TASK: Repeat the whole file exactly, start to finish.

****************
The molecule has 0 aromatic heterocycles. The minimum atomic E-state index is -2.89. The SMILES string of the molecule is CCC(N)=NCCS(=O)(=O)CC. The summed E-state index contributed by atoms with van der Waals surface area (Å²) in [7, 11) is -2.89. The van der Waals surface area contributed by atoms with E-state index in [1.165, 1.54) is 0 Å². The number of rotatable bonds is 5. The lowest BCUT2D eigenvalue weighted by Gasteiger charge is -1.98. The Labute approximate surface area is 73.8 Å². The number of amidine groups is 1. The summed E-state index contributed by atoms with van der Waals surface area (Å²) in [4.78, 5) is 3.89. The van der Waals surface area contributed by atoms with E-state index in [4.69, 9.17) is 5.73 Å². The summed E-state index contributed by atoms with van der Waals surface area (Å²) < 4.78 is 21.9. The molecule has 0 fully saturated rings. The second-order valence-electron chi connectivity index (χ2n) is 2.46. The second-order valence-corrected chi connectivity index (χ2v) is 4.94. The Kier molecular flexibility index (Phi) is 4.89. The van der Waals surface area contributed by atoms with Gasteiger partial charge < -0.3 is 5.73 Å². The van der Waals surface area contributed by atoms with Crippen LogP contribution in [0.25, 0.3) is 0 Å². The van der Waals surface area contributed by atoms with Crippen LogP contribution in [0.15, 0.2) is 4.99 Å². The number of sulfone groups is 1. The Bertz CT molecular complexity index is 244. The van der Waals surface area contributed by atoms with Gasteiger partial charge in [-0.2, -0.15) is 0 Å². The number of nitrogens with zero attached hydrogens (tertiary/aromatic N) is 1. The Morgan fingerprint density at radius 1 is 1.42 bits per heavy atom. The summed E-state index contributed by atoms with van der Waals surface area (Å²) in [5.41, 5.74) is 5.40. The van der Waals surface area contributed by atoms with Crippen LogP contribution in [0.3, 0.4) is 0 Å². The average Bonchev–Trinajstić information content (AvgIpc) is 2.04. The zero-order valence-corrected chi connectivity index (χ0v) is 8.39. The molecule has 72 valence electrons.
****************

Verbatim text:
The molecule has 0 aromatic heterocycles. The minimum atomic E-state index is -2.89. The SMILES string of the molecule is CCC(N)=NCCS(=O)(=O)CC. The summed E-state index contributed by atoms with van der Waals surface area (Å²) in [7, 11) is -2.89. The van der Waals surface area contributed by atoms with E-state index in [1.165, 1.54) is 0 Å². The number of rotatable bonds is 5. The lowest BCUT2D eigenvalue weighted by Gasteiger charge is -1.98. The Labute approximate surface area is 73.8 Å². The number of amidine groups is 1. The summed E-state index contributed by atoms with van der Waals surface area (Å²) in [4.78, 5) is 3.89. The van der Waals surface area contributed by atoms with E-state index in [4.69, 9.17) is 5.73 Å². The summed E-state index contributed by atoms with van der Waals surface area (Å²) < 4.78 is 21.9. The molecule has 0 fully saturated rings. The second-order valence-electron chi connectivity index (χ2n) is 2.46. The second-order valence-corrected chi connectivity index (χ2v) is 4.94. The Kier molecular flexibility index (Phi) is 4.89. The van der Waals surface area contributed by atoms with Gasteiger partial charge < -0.3 is 5.73 Å². The van der Waals surface area contributed by atoms with Crippen LogP contribution in [0.25, 0.3) is 0 Å². The van der Waals surface area contributed by atoms with Crippen LogP contribution in [0.15, 0.2) is 4.99 Å². The number of sulfone groups is 1. The Bertz CT molecular complexity index is 244. The van der Waals surface area contributed by atoms with Gasteiger partial charge in [-0.2, -0.15) is 0 Å². The number of nitrogens with zero attached hydrogens (tertiary/aromatic N) is 1. The Morgan fingerprint density at radius 1 is 1.42 bits per heavy atom. The summed E-state index contributed by atoms with van der Waals surface area (Å²) in [5.41, 5.74) is 5.40. The van der Waals surface area contributed by atoms with Crippen LogP contribution in [0.3, 0.4) is 0 Å². The average Bonchev–Trinajstić information content (AvgIpc) is 2.04. The zero-order valence-corrected chi connectivity index (χ0v) is 8.39. The molecule has 72 valence electrons.